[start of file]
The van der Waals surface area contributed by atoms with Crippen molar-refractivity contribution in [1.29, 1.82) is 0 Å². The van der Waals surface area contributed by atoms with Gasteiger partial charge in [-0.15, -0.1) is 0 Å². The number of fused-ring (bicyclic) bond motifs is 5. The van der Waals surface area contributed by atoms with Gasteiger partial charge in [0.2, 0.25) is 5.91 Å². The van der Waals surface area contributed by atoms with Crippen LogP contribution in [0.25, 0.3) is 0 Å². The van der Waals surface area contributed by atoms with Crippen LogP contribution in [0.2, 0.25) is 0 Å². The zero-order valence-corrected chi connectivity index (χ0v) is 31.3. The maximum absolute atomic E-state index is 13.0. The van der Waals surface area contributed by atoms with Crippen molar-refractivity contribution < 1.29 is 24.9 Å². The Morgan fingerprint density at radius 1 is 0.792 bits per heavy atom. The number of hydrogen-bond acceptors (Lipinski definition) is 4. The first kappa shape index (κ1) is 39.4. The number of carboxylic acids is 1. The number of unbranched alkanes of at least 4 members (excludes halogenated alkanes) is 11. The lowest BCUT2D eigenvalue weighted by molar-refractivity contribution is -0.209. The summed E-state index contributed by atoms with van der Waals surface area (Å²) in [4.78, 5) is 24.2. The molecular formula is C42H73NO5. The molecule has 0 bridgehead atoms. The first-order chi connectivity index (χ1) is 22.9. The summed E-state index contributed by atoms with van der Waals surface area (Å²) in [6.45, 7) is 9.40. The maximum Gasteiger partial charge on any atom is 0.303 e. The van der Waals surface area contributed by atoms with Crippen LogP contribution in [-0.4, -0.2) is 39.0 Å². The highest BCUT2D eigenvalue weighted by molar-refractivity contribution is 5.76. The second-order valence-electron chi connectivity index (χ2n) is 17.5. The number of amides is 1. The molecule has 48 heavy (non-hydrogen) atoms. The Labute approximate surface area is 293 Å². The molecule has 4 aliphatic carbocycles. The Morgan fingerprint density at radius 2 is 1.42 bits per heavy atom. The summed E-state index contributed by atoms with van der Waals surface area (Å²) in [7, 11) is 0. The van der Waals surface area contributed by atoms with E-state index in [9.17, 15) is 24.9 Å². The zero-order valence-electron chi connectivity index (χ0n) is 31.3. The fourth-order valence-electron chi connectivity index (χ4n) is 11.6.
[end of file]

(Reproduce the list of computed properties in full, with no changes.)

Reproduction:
The van der Waals surface area contributed by atoms with Crippen molar-refractivity contribution in [1.29, 1.82) is 0 Å². The van der Waals surface area contributed by atoms with Gasteiger partial charge in [-0.15, -0.1) is 0 Å². The number of fused-ring (bicyclic) bond motifs is 5. The van der Waals surface area contributed by atoms with Gasteiger partial charge in [0.2, 0.25) is 5.91 Å². The van der Waals surface area contributed by atoms with Crippen LogP contribution in [0.25, 0.3) is 0 Å². The van der Waals surface area contributed by atoms with Crippen LogP contribution in [0.2, 0.25) is 0 Å². The zero-order valence-corrected chi connectivity index (χ0v) is 31.3. The maximum absolute atomic E-state index is 13.0. The van der Waals surface area contributed by atoms with Crippen molar-refractivity contribution < 1.29 is 24.9 Å². The Morgan fingerprint density at radius 1 is 0.792 bits per heavy atom. The number of hydrogen-bond acceptors (Lipinski definition) is 4. The first kappa shape index (κ1) is 39.4. The number of carboxylic acids is 1. The number of unbranched alkanes of at least 4 members (excludes halogenated alkanes) is 11. The lowest BCUT2D eigenvalue weighted by molar-refractivity contribution is -0.209. The summed E-state index contributed by atoms with van der Waals surface area (Å²) in [4.78, 5) is 24.2. The molecular formula is C42H73NO5. The molecule has 0 bridgehead atoms. The first-order chi connectivity index (χ1) is 22.9. The summed E-state index contributed by atoms with van der Waals surface area (Å²) in [6.45, 7) is 9.40. The maximum Gasteiger partial charge on any atom is 0.303 e. The van der Waals surface area contributed by atoms with Crippen LogP contribution in [-0.4, -0.2) is 39.0 Å². The highest BCUT2D eigenvalue weighted by molar-refractivity contribution is 5.76. The second-order valence-electron chi connectivity index (χ2n) is 17.5. The number of amides is 1. The molecule has 48 heavy (non-hydrogen) atoms. The Labute approximate surface area is 293 Å². The molecule has 4 aliphatic carbocycles. The Morgan fingerprint density at radius 2 is 1.42 bits per heavy atom. The summed E-state index contributed by atoms with van der Waals surface area (Å²) in [7, 11) is 0. The van der Waals surface area contributed by atoms with E-state index in [9.17, 15) is 24.9 Å². The zero-order valence-electron chi connectivity index (χ0n) is 31.3. The fourth-order valence-electron chi connectivity index (χ4n) is 11.6.